COPTIC church in AD 43?

So i just read about the COPTIC church on wiki and it says it was founded in the year 43 by Mark. Is there any truth to this? I thought the catholic church was the only church until the protestant reformation.

Lesson #1: Wikipedia is not the place to read about most things, particularly scholarly things.

The See of Alexandria, from which the Coptic Church descends, was founded in the first century and it is attributted to St. Mark.

There have been many heretical and schismatic groups from the beginning.

The Copts (Coptic Orthodox Church) split off from the main body of Christianity quite early, in the mid 400s after the Councili of Chalcedon. The monophysite heresy is a complex one, and Copts reject the term monphysite. A small group of Copts reunited with the Catholic Church in the 1700s, the Coptic Catholic Church.

I would suggest the book Dissent From The Creed by Richard Hogan if you are interested in early Christianity and its divisions.

The Copts, together with the other Oriental Orthodox Churches (Ethiopian, Eritrean, Armenian, Syrian, and Malankara Syrian) reject the term monophysite because, to them, the term monophysite refers to the christological teaching of Eutyches, which they, together with the Eastern Orthodox Churches and the Catholic Church, reject. They refer to their own christology, which is essentially the christology of the St. Cyril of Alexandria, with the term miaphysite, based on the formula “one nature of the incarnate Word of God.” Like Chalcedonian Christians, they affirm both the divinity and the humanity of Christ.

As I said, it’s complex.

Not so complex that we can’t take the time to make it clear that the Oriental Orthodox are not guilty of the heresy of Eutychianism, which is exactly what many people think of when they see or hear the term monophysitism.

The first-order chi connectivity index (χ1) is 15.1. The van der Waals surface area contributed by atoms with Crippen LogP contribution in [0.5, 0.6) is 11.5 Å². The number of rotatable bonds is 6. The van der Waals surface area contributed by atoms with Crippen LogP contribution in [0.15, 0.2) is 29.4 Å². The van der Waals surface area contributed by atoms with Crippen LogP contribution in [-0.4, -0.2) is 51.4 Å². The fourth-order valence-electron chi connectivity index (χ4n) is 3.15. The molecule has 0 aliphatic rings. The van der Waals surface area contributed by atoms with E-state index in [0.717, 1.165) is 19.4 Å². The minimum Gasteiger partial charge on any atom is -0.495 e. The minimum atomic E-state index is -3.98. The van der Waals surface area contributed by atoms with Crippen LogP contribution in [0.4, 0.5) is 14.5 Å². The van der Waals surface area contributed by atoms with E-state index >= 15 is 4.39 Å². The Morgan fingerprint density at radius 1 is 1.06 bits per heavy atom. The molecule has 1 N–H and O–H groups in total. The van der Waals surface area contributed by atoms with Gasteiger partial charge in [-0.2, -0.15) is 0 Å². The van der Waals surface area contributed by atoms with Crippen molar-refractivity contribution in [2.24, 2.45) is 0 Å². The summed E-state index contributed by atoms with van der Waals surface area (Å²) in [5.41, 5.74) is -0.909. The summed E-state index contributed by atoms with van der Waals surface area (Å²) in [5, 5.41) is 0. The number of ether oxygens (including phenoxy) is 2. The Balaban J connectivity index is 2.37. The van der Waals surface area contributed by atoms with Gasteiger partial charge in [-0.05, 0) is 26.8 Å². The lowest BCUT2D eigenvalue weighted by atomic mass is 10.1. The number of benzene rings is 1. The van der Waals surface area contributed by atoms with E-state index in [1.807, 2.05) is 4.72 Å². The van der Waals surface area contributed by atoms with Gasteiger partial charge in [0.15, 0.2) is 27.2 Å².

Prior to the Protestant Reformation, there were multiple groups that broke communion. The ones that are historically most important (by virtue of the fact that the groups that went into schism still exist) were the Assyrian Church of the East, which broke communion in 424, the Oriental Orthodox Church, which broke communion after the Council of Chalcedon in 451, and the Eastern Orthodox Church. The year 1054 is generally given as the year in which the Eastern Orthodox and the Catholic Church broke communion, but the historical reality is a bit more complicated.

I should have written:

by virtue of the fact that they are the groups that went into schism that still exist

There is little that I can add to Ryan’s good posts, though this is the Church I belong to so if you have any further questions (OP or anybody), I would be happy to try to answer them. In absence of that, it is worth pointing out that it is possible now thanks to the internet to read historical and modern Coptic sources regarding their own history, which is very long and interesting. A very worthwhile and well-known older source is the work began by Severus Ibn al-Muqaffa’ (more commonly known as Severus al-Ashmunein, as he was bishop of Ashmunein/Shmin – he died in 987, but it was continued for some centuries after his death by others, including HH Pope Mark III in the 12th century) known in English as The History of the Patriarchs of Alexandria. Its first four parts, covering the founding of the Church by St. Mark to HH Pope Joseph I, the 52nd Patriarch of Alexandria (830-849 AD), is available online here (note: The link given is to part 1, starting with St. Mark; the others are available via the same website). A very thorough modern source is The Coptic Encyclopedia (ed. Aziz S. Atiya, 1991), which is almost comically expensive and difficult to find in print, but is thankfully being digitized and expanded by Claremont College under the title Claremont Coptic Enyclopedia. While it is very thorough and recommended on that account, many of the contributors are not Copts (and some are non-Christians), so it is also not without bias in certain cases and uses of terminology. Still it is an impressive undertaking and by far the largest work ever undertaken on any non-Chalcedonian Orthodox Church.

More popular/non-Encyclopedic books which are known from within the Coptic Orthodox Church are those of Iris Habib El-Masri (who taught history for 30 years at the Institute of Coptic Studies in Cairo) and the very well-known priest Fr. Tadros Y. Malaty, who writes introductory histories as well as short, digestible commentaries on the Bible and the traditions of the Church. I would recommend Ms. El-Masri’s works before Fr. Tadros’, if only for the somewhat unfortunate obviously non-native editing attempts on Fr. Tadros’ books sometimes (still not as bad as HH Pope Shenouda’s, though, oddly). Both of these, and many others, are available online for free at Orthodox E-Books, as well as various other places (individual church websites, etc.).

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